Do you find it boring or awkward spending time with people outside the group because they seem boring, or they don't understand the language of the group? (Sunnis that you have severed ties with solely because of the group)
Do you believe that outsiders are not on the same level as you and other group members? (many 'sufi' cultists sound patronising, condescending and self righteous)
Do you consider that the groups ideas and beliefs are the way forward in sorting out the problems of the world? (As opposed to the wider Sunni scholarship you believe your leader should lead the Ulama and they should go under his banner. In some cases dreams are reported that the leader was leading the Ulama of the world etc)
Or have you thought that if only everyone knew this stuff the world would be a different place? (stuff that only your group leader knows as oppose to the general Ulama)
Has someone close to you told you that they think you are in a cult?
Do you sometimes feel like you know more than outsiders about life, about people, about the world?
Have people said that you are pushy or obsessive about the group?
Questions regarding the leader:
Do you think the leader is always right?
Do you feel very indebted to the leader and he or she is not afraid to remind you of this?
Does the leader make all the decisions, is the final judge, and is answerable to no-one but himself?
Does he change his mind whenever it suits him, and it usually for his benefit?
Have you noticed that there is one set of rules for the leader or elite, another set for the group members?
Do you ever feel bad or guilty for not behaving as the leader/group says you should? (when you know in some cases that the order is against shariah, or in other cases against your better feeling)
Do you find that you have lots of very strong emotions, sometimes for no apparent reason?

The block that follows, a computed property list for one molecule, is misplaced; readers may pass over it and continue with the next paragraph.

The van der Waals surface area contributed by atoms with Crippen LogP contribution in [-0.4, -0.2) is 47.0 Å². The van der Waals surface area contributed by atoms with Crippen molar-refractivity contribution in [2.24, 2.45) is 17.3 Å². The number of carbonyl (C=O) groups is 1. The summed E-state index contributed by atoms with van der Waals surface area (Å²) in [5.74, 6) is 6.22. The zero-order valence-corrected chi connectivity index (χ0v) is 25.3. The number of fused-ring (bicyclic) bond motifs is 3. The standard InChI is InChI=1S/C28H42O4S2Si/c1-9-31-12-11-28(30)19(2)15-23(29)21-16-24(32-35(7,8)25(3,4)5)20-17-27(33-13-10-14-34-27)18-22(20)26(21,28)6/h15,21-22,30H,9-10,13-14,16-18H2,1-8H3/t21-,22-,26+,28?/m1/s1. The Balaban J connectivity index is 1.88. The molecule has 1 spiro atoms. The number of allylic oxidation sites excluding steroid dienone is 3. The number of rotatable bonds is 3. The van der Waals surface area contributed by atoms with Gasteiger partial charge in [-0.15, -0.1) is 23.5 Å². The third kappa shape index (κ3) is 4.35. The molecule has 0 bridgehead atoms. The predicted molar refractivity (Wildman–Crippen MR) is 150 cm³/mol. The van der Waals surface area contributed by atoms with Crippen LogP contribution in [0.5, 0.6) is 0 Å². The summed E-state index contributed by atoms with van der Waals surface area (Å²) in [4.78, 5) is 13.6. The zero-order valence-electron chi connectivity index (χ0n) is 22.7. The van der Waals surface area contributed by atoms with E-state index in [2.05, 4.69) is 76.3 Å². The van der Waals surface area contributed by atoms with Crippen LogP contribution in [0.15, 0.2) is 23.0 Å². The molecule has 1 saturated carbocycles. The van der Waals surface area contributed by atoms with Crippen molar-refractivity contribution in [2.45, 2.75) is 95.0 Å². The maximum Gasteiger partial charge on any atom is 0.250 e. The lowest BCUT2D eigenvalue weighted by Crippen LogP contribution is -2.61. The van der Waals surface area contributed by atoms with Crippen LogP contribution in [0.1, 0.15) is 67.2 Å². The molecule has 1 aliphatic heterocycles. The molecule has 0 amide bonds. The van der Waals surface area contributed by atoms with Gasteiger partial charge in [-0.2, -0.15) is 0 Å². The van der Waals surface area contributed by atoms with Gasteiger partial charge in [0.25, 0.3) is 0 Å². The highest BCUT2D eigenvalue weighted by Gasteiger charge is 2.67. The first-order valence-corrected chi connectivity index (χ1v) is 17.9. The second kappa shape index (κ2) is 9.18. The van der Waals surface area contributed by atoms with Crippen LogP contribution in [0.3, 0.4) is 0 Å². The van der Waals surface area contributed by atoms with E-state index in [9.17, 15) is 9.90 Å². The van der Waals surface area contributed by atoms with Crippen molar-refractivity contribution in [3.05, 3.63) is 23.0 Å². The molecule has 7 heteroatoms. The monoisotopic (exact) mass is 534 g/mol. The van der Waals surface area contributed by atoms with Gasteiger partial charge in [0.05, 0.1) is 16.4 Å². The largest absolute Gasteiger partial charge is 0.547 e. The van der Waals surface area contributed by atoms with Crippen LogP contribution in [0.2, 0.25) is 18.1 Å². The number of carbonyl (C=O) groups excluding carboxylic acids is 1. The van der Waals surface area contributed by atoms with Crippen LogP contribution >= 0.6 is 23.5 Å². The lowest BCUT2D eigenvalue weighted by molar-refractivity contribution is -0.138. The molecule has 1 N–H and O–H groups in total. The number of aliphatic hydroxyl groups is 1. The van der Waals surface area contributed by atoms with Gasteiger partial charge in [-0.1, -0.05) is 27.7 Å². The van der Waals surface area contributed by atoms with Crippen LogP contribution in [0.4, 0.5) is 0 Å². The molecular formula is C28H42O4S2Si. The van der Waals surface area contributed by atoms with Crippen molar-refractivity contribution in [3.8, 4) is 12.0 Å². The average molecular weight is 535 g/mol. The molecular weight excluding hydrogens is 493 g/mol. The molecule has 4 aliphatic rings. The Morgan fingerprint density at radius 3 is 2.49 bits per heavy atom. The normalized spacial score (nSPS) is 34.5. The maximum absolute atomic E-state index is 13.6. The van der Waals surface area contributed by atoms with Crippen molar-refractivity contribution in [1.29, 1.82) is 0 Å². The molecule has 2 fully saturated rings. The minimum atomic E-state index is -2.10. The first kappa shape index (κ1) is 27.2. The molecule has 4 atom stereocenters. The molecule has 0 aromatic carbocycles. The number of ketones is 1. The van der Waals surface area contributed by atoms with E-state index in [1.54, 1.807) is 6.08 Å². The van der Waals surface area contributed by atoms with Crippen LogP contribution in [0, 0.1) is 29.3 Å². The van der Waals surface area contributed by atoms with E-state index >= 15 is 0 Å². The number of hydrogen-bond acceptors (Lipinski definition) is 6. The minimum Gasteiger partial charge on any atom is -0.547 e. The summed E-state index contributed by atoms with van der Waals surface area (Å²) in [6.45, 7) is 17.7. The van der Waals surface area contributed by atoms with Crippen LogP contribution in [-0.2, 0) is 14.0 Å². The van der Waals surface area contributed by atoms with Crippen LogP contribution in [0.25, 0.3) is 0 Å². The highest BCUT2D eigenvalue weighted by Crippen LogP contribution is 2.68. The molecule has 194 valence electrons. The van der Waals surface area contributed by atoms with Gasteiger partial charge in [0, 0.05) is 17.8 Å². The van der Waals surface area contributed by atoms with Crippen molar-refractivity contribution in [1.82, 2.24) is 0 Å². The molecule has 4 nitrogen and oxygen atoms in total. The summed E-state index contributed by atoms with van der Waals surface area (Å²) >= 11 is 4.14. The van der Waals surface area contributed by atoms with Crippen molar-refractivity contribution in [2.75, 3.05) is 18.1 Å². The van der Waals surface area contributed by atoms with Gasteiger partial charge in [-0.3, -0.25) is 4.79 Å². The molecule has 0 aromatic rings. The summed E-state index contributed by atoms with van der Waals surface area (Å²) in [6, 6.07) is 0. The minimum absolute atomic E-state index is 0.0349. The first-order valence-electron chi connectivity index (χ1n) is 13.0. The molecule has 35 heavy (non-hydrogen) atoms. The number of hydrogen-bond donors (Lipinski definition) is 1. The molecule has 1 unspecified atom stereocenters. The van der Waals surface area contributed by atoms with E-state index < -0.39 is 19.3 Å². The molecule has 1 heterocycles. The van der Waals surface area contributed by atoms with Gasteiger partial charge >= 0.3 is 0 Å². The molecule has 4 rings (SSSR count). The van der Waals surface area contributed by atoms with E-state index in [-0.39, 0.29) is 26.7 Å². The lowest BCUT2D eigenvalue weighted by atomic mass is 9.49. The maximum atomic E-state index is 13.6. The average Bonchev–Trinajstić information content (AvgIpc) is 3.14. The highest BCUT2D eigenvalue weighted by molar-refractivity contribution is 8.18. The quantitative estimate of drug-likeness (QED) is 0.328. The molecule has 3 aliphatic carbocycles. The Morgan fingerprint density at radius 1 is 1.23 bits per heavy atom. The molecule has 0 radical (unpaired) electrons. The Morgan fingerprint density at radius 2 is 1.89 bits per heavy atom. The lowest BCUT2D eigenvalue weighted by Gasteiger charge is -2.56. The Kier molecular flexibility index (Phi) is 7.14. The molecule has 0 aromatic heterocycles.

Do you sometimes feel alone when there seems no real need to feel lonely?
Are you experiencing frustration because you can't seem to get the groups techniques to work for you?
Is marriage only encouraged within the group, as well as trade? (as opposed to the wider Sunni community)
Have you ever left a group meeting feeling angry and vowing never to return and you went back anyway?
In some cases has the group leader held you back from things you wanted to do, like studies for instance, and instead used you for the benefit of his group or himself? (this may happen under the guise of tariqah, suluk etc)
Can you write down 3 defects or faults of the group's leader?
When you think of these defects are you trying to justify those faults or reason them away?
If you cannot name 3 defects, or you justify any potential problems, the chances are that there is more going on in the group than you are aware of....
If you answered mostly yes, the chances are that there is mind control being used against you in the group.
Some people dismiss this by saying this is only true for non Muslims. That is not the case. Brainwashing, mind control and other psychological methods have been used for centuries against Muslims by deviants. Read the history of the false prophets and how they brainwashed their followers who were formerly Muslim. Read on the false sufi guides and mahdi claimants in history and how they deluded their followers with trickery. The history books are replete with such examples.
Only by understanding how cults actually trick and deceive people can you get to the point of realizing that you have been recruited into a cult.
Rasputin was not only a Russian phenomenon, their have been many prior to Rasputin in the Muslim world. Subtle and obvious, but it is the more subtle ones that stay aloof from detection.
Learn about psychopaths, mind control and cults and you will be able to detect a lot.